2. Goal:
      1. Communicate and clarify release feature set and development processes.
      2. Setup milestone schedule for each milestone.
      3. Determine team ownership of each feature.
      4. Setup goals for team planning.
  3. Team planning meetings (each team organize its own meeting):
    1. Attendees: individual team members, maintainers, team leads, engineering program manager
    2. Goals:
      1. Communicate any process changes.
      2. Go over each feature, determine ownership and gather initial estimate.
      3. Setup committed schedule for high features.
      4. Setup goals for the release for medium+/medium features (a goal is something the team will strive to achieve, but the team may change plan as necessary at milestone planning between milestones)
  4. Overall schedule communication
    1. Attendees: Engineering program manager, engineering manager and all teams and community members if possible. As we have various teams and community members from different GEOs, this may have to be done in several different meetings, through emails or other formats.
    2. Goal:
      1. Communicate the process, overall planning and schedule.
      2. Discover issues and make necessary adjustment.
      3. Clarify any confusion.

Outcome/Deliverables of the Release planning:

  1. Prioritized release feature set.
  2. Detailed development schedule for each milestone, release engineering schedule and various checkpoints for things such as feature freeze, major kernel version lockup, etc. The schedule will be published on the Google Calendar (https://wiki.yoctoproject.org/wiki/YoctoCalendar).
  3. Feature set for each development milestone, published on the wiki.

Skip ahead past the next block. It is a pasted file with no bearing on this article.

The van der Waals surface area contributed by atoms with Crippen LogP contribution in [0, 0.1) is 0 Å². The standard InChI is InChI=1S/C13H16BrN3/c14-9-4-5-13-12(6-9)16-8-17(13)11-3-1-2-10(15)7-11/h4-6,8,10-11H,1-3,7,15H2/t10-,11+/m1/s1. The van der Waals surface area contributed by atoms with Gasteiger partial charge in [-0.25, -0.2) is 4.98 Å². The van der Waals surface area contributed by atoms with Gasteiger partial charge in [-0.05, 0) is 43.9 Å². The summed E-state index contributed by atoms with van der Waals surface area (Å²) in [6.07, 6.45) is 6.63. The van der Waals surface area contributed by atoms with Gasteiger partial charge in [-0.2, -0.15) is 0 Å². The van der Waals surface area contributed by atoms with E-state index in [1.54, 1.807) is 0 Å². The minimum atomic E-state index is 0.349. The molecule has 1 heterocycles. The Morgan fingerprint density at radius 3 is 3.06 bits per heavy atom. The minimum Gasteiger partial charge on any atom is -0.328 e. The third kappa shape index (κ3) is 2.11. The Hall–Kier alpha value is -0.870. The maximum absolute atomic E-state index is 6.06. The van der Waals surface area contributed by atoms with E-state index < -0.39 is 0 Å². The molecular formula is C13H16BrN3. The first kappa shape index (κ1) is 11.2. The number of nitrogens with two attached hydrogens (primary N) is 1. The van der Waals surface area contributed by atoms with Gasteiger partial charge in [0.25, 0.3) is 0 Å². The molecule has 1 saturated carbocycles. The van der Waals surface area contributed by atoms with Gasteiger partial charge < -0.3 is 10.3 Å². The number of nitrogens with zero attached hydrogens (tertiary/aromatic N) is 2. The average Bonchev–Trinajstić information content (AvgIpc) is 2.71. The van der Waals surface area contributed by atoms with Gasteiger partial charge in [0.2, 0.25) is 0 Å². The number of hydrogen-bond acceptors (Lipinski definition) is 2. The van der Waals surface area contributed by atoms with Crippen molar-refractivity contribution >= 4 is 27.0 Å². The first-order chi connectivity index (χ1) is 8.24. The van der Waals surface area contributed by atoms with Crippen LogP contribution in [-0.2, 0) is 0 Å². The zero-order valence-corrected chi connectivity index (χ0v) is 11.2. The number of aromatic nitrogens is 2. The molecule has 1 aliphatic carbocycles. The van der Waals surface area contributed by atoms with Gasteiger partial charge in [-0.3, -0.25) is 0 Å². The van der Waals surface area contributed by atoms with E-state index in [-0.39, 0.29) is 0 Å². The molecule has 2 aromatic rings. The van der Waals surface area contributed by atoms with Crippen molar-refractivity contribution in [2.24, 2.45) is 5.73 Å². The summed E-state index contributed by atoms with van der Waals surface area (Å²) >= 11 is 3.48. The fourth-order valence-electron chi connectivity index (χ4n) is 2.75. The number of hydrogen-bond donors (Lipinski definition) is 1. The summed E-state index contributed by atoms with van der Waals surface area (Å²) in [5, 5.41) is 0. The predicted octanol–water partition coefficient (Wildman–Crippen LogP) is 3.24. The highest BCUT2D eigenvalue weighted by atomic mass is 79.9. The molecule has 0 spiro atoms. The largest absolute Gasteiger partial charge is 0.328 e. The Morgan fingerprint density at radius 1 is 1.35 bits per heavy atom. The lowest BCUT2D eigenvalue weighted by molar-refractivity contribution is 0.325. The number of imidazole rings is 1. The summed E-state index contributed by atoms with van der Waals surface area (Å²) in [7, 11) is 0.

4. Development process and methodology published on the Wiki

Release Review

The release review could start once we reach feature freeze for the release and overlap with early part of release planning for the next release. The goal is to review major feature deliverables of the release and also learn from our experience in the release.


There are following major activities in the release review:

  1. Feature review or demo: selected features will be reviewed and demonstrated to the team, product managers, stakeholders and community. Improvements will be collected as new features for the next release.
  2. Release Retrospective: learn from past experience and improve on development, communications, processes, management, etc.
  3. Post-release usability review (optional): usability is the key part of a release that drives adoption of the Yocto Project. This review will summarize the current status of the release usability and identify gaps for future releases to address.

Major Release Checkpoints

  • Kernel version (major kernel version) and tool chain (including libc’s) major version lock: 6 weeks before release feature complete.
  • Final stable kernel update before code freeze.
  • Package update ongoing, target set and checked for each milestone.
  • Feature complete/freeze before stabilization weeks of the last milestone: after this point, no new features or functionality should be added into the release.
  • Documentation Freeze (before last release RC)
  • Beta program
    • Collect users: beginning of M(n-1) (M(n) is the last milestone)
    • Start: beginning of M(n)
    • Duration: 2-3 weeks

Release Criteria and Checklist

Release criteria must be met and should be reviewed by stakeholders and the community in the release readiness meeting before release. Some generic criteria include the following:

  1. All high features/bugs and tasks have to be completed.
  2. Majority of the medium+ features/bugs need to be completed.
  3. The release need to meet certain quality standards, for example
    1. Passing full QA test, no high bugs open against the release
    2. Majority of the medium bugs are fixed
    3. Weighted Defect Density reach certain range
    4. Have plans for all known issues
  4. The build performance should reach or maintain certain level.
  5. We need to reach certain target for package updates.

We set up release criteria for each milestone during the planning week of the milestone. And the release criteria for the last milestone in the release serve as the one for the entire release.

Release checklist:

  • All documents have been checked against the latest of the release.